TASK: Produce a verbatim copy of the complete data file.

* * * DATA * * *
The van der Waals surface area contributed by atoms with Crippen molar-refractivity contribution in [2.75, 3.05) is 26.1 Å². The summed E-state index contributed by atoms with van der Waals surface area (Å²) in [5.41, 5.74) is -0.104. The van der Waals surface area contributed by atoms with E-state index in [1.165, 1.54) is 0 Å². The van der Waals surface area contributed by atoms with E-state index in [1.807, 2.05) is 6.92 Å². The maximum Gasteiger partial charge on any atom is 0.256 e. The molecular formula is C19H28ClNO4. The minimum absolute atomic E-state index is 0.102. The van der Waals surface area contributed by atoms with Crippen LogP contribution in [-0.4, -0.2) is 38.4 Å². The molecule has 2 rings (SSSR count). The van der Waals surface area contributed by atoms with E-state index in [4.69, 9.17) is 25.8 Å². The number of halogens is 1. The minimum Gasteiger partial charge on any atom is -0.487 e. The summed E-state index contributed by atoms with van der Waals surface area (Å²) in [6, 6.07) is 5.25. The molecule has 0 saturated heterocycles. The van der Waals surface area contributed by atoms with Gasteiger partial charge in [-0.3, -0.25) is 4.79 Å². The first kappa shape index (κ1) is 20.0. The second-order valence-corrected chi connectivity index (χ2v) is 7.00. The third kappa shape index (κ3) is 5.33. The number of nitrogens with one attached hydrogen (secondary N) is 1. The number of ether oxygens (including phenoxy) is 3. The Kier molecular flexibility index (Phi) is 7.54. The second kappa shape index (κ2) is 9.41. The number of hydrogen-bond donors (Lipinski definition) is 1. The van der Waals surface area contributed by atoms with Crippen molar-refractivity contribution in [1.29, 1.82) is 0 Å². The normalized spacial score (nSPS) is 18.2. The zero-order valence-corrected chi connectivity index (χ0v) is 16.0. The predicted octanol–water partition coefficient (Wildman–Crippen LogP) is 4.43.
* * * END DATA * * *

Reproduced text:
The van der Waals surface area contributed by atoms with Crippen molar-refractivity contribution in [2.75, 3.05) is 26.1 Å². The summed E-state index contributed by atoms with van der Waals surface area (Å²) in [5.41, 5.74) is -0.104. The van der Waals surface area contributed by atoms with E-state index in [1.165, 1.54) is 0 Å². The van der Waals surface area contributed by atoms with E-state index in [1.807, 2.05) is 6.92 Å². The maximum Gasteiger partial charge on any atom is 0.256 e. The molecular formula is C19H28ClNO4. The minimum absolute atomic E-state index is 0.102. The van der Waals surface area contributed by atoms with Crippen LogP contribution in [-0.4, -0.2) is 38.4 Å². The molecule has 2 rings (SSSR count). The van der Waals surface area contributed by atoms with E-state index in [4.69, 9.17) is 25.8 Å². The number of halogens is 1. The minimum Gasteiger partial charge on any atom is -0.487 e. The summed E-state index contributed by atoms with van der Waals surface area (Å²) in [6, 6.07) is 5.25. The molecule has 0 saturated heterocycles. The van der Waals surface area contributed by atoms with Gasteiger partial charge in [-0.3, -0.25) is 4.79 Å². The first kappa shape index (κ1) is 20.0. The second-order valence-corrected chi connectivity index (χ2v) is 7.00. The third kappa shape index (κ3) is 5.33. The number of nitrogens with one attached hydrogen (secondary N) is 1. The number of ether oxygens (including phenoxy) is 3. The Kier molecular flexibility index (Phi) is 7.54. The second kappa shape index (κ2) is 9.41. The number of hydrogen-bond donors (Lipinski definition) is 1. The van der Waals surface area contributed by atoms with Crippen molar-refractivity contribution in [1.29, 1.82) is 0 Å². The normalized spacial score (nSPS) is 18.2. The zero-order valence-corrected chi connectivity index (χ0v) is 16.0. The predicted octanol–water partition coefficient (Wildman–Crippen LogP) is 4.43.